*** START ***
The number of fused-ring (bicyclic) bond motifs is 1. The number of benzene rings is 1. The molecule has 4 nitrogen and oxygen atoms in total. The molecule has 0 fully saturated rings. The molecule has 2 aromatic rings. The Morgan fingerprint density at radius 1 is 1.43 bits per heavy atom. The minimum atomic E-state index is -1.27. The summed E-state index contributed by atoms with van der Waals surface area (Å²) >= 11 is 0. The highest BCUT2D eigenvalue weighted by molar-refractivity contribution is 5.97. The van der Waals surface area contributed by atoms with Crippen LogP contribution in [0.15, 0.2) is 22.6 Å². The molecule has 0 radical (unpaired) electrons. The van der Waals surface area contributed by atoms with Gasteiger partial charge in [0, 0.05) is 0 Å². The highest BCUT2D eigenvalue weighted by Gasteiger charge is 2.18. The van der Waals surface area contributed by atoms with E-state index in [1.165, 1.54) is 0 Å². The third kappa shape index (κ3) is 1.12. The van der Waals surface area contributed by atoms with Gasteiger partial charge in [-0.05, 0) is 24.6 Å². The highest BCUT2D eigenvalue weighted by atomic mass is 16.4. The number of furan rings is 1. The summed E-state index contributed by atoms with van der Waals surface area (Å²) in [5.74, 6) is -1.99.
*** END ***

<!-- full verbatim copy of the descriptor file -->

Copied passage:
The number of fused-ring (bicyclic) bond motifs is 1. The number of benzene rings is 1. The molecule has 4 nitrogen and oxygen atoms in total. The molecule has 0 fully saturated rings. The molecule has 2 aromatic rings. The Morgan fingerprint density at radius 1 is 1.43 bits per heavy atom. The minimum atomic E-state index is -1.27. The summed E-state index contributed by atoms with van der Waals surface area (Å²) >= 11 is 0. The highest BCUT2D eigenvalue weighted by molar-refractivity contribution is 5.97. The van der Waals surface area contributed by atoms with Crippen LogP contribution in [0.15, 0.2) is 22.6 Å². The molecule has 0 radical (unpaired) electrons. The van der Waals surface area contributed by atoms with Gasteiger partial charge in [0, 0.05) is 0 Å². The highest BCUT2D eigenvalue weighted by Gasteiger charge is 2.18. The van der Waals surface area contributed by atoms with E-state index in [1.165, 1.54) is 0 Å². The third kappa shape index (κ3) is 1.12. The van der Waals surface area contributed by atoms with Gasteiger partial charge in [-0.05, 0) is 24.6 Å². The highest BCUT2D eigenvalue weighted by atomic mass is 16.4. The number of furan rings is 1. The summed E-state index contributed by atoms with van der Waals surface area (Å²) in [5.74, 6) is -1.99.